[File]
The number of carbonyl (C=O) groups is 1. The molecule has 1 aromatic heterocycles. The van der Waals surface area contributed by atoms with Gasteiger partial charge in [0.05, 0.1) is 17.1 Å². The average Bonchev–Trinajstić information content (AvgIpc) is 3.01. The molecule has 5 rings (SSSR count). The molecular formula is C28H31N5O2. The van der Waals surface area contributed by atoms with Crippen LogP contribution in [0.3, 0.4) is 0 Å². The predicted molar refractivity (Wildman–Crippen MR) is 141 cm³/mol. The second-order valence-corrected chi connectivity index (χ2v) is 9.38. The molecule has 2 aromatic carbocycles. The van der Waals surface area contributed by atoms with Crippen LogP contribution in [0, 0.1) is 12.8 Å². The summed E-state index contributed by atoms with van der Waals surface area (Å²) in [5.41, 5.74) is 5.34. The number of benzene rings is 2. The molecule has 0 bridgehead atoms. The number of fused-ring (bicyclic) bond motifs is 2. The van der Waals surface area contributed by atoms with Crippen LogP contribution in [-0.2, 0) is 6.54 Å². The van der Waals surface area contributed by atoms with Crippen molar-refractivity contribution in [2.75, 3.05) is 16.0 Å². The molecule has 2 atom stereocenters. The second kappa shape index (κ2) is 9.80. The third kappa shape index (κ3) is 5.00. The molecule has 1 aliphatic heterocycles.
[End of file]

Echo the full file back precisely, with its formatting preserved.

The number of carbonyl (C=O) groups is 1. The molecule has 1 aromatic heterocycles. The van der Waals surface area contributed by atoms with Gasteiger partial charge in [0.05, 0.1) is 17.1 Å². The average Bonchev–Trinajstić information content (AvgIpc) is 3.01. The molecule has 5 rings (SSSR count). The molecular formula is C28H31N5O2. The van der Waals surface area contributed by atoms with Crippen LogP contribution in [0.3, 0.4) is 0 Å². The predicted molar refractivity (Wildman–Crippen MR) is 141 cm³/mol. The second-order valence-corrected chi connectivity index (χ2v) is 9.38. The molecule has 2 aromatic carbocycles. The van der Waals surface area contributed by atoms with Crippen LogP contribution in [0, 0.1) is 12.8 Å². The summed E-state index contributed by atoms with van der Waals surface area (Å²) in [5.41, 5.74) is 5.34. The number of benzene rings is 2. The molecule has 0 bridgehead atoms. The number of fused-ring (bicyclic) bond motifs is 2. The van der Waals surface area contributed by atoms with Crippen LogP contribution in [-0.2, 0) is 6.54 Å². The van der Waals surface area contributed by atoms with Crippen molar-refractivity contribution in [2.75, 3.05) is 16.0 Å². The molecule has 2 atom stereocenters. The second kappa shape index (κ2) is 9.80. The third kappa shape index (κ3) is 5.00. The molecule has 1 aliphatic heterocycles.